Starz, Comcast battle heats up

Comcast viewers were shocked to learn early in the week that Turner Classic Movies (TCM) will be moving to their Xfinity Sports Entertainment package - which will require an extra fee per month – they learned on Wednesday that Epix will be joining a premium tier as well.

The MGM-owned premium network had joined the premium package offered to Xfinity subscribers, with reports indicating it has been swapped for Starz. That means that Epix will now be bundled with HBO and Showtime instead of being available only a la carte.

Starz also announced on Wednesday that it has warned millions of Xfinity customers that they could lose access to the premium network on December 10 – the same day Epix’s deal takes effect.

“Starz has been working diligently to reach a fair market distribution agreement with Comcast Xfinity in order to continue providing our shared customers with access to our acclaimed line-up of premium television content,” the Lions Gate-owned company said in a statement. “However, months before our contract deadline and in spite of our best efforts to engage in meaningful discussions, Comcast has publicly stated their intention to drop our networks from all packages and bundles, ignoring industry precedent and demonstrating a total disregard for its customers, communities, suppliers and other stakeholders.”

Comcast subscribers are facing the prospect of losing 17 Starz channels - including Starz and Starz Encore – and its on-demand and online services without being given a refund from Comcast. Starz has many hit shows including Power - which continues to rank as the top-rated premium series among African American audiences - Outlander, Vida and American Gods. The network also has a catalog of over 7,500 distinct premium television episodes and exclusive blockbuster films.

Last month, in an appearance at an investor conference, Lions Gate vice chairman Michael Burns said the Comcast negotiations “could get nasty” and the companies could end up “going to war.”

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“The only thing (industry observers) can come up with, is Comcast trying to buy Lions Gate, are they trying to buy Starz, that’s really the only thing I can think of,” said Alan Wolk, co-founder and lead analyst at TVREV. “Or, they were really just that far off in negotiations because it doesn’t really make any sense why they would dump them for Epix rather than just add Epix; it’s no skin off of Comcast’s back. It seems to impact Starz negatively because a large percentage of their viewers come from Comcast. It’s sort of unclear what’s going on there. I think everybody had thought that, initially, it was just a squeeze play and they would figure it out. Obviously, somebody got somebody mad at some point.”

"Comcast has publicly stated their intention to drop our networks from all packages and bundles, ignoring industry precedent and demonstrating a total disregard for its customers, communities, suppliers and other stakeholders.”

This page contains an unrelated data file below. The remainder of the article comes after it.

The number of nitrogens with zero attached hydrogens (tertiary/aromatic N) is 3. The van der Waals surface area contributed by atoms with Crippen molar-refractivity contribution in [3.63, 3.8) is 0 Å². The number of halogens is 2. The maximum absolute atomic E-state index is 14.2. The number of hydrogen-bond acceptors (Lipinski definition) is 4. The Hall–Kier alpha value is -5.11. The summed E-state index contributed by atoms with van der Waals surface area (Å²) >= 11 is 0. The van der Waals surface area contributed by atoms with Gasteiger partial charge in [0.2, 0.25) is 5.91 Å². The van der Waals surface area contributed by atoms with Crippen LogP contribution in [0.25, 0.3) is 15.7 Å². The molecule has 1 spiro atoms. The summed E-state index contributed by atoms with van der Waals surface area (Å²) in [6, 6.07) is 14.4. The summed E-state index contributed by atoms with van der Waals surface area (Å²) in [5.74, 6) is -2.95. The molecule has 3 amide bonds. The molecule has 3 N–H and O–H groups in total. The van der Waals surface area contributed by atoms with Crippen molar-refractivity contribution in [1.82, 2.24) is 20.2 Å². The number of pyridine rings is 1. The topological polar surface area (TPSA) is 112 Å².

- Starz in a statement on Comcast negotiations

The Sports Entertainment package that TCM will be a part of comes with a fee of $10 per month, and the company explained their decision on Monday – and could be a look into their thinking on Starz and Epix.

“We regularly review our programming and sometimes make changes to ensure we're offering a wide variety of programming at the best value,” Comcast said on an frequently-asked question page about their decision to move TCM off the basic package. “We look at a variety of factors, including customer viewership and programming costs when making these decisions. Viewership of TCM is low, as over 90 percent of our customers watch less than two movies per month. Given this, we decided to move TCM to the Sports Entertainment Package, which will help us manage programming costs that are passed on to our customers while continuing to make the channel available to those who want to watch it.”


Wolk said Comcast’s move to put TCM on a separate tier “made no sense either, especially since Turner Classic fans are pretty loyal. That’s one of those networks that has an incredibly loyal and passionate fan base, you know, something that often gets cited as the value of a small, passionate fan base rather than a larger, somewhat indifferent fan base.”

TCM is owned by AT&T’s WarnerMedia, which is preparing to debut its HBO Max streaming service next year. Comcast’s NBC Universal division is also launching its own service named Peacock, after its iconic logo.

The impending streaming services might have led Comcast to put TCM on the extra pay tier, and it could be influencing their decisions on Starz as well.


Lions Gate is launching a Starz streaming service internationally, which the company claims will net it 15 million to 25 million new subscribers in the next five years. It has also warned investors that it will also annual losses could reach $150 million in fiscal 2020, but that it should be profitable by the 2023 fiscal year.